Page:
For example, in each monthly newsletter, bestselling thriller novelist C.J. Lyons offers a Q&A with another novelist. This accomplishes several things; it offers something appealing to her readers, who are thriller fans; helps another novelist, who gets increased visibility to an audience of more than 20,000 subscribers; and lets Lyons serve her community in a valuable way.
To minimize the likelihood of subscriber fatigue, study your own behavior with the newsletters you get. How much do you read? What catches your eye? Where’s the value that prevents you from unsubscribing?
Because subscribers probably won’t open every message and will skim your content, it’s important to:
- Have a unique subject line for every send.
- Make your content easy to scan at a glance (assuming that makes sense for it). Subheads, lists, bolded text, and other visual cues can help readers quickly find what interests them.
- Provide a table of contents for lengthy newsletters, and sometimes even for short ones.
- Include important links at least twice, maybe three times.
- For really important items (anything that requires an action), use a high-impact visual: a high-contrast box, an accompanying image, or a button.
Many newsletters focus on “great things I’ve read/consumed,” which adds to people’s time burdens. Be sensitive to the commitment you’re asking for and think about whether you might go against the grain and save people time.
Building and Caring for Your List
Before you start building an e-mail newsletter list, you need to have your own website or blog. You could start by putting out calls on social media, too, but in the long term, they won’t serve you best since they require active marketing on your part and are reliant on time-based feeds and platforms controlled by others.
Putting a sign-up form on your site (see below) is essential. If the site gets even a small amount of traffic, the list should grow without you having to do anything.
Aside from your own site, the only tool you need is a formal e-mail newsletter service that automates the subscription process, stores the subscribers’ e-mail addresses, and archives newsletter issues. Some of the most popular services are MailChimp, TinyLetter, Constant Contact, Campaign Monitor, and AWeber.
All these services offer very similar features and pricing. Having tried TinyLetter, and used CampaignMonitor, I use MailChimp, which I like both because it’s easy for non-tech people to use and because it’s free until your list has 2,000 names.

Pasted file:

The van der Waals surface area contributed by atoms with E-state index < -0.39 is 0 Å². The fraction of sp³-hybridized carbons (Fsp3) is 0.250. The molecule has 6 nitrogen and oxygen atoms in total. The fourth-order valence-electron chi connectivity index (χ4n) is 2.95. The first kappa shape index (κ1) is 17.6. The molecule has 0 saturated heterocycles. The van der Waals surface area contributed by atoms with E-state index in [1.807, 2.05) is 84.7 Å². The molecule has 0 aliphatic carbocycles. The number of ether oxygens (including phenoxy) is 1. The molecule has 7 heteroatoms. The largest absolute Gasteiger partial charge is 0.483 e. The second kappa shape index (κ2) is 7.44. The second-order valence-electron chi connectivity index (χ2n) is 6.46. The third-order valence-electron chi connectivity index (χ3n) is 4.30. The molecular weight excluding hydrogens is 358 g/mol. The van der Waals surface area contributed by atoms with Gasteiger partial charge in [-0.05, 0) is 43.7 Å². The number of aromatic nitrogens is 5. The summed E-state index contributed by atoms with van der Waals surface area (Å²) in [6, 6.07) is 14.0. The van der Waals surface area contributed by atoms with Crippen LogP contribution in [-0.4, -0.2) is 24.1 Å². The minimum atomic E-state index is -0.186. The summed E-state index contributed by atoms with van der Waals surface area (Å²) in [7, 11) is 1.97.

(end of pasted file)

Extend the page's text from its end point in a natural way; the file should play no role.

Most e-mail services work on a double opt-in basis. This means that anyone who subscribes to your newsletter has to confirm subscribing by clicking on a link in an e-mail. This is a best practice and will keep you from building a poor-quality list.
It is possible to add names to your list manually without confirmation of the wish to subscribe, but don’t do it. You should never add someone who hasn’t given you permission to do so. The No. 1 reason e-mail newsletters get a bad reputation is because people break this rule. Just connecting with someone on LinkedIn or through a conference or by finding an e-mail address on the person’s website doesn’t give you permission to add that person to your e-mail newsletter list.
Before you start sending or publicizing your e-mail newsletter, take care of the following housekeeping items.
Customize your automated subscribe/unsubscribe forms. You can customize the header, the text, and the kind of information you collect from subscribers. To get the highest number of sign-ups, ask only for the e-mail address and subscriber name (and maybe make the name optional). If you ask for other information you can use it later to target your messages to specific subscribers, which will make your list more valuable but will also reduce the number of sign-ups. And you can customize the confirmation, thank-you, and unsubscribe messages that people receive.
Decide what mailing address to use. Federal law requires that anyone sending e-mail in bulk or for marketing purposes include an unsubscribe option (this will automatically be included in your messages), and also a physical mailing address. Individuals who want or need to maintain privacy often fudge on this; Ann Friedman’s e-mails come from “The Best Lil’ Bungalow in Los Angeles CA 90026 USA.”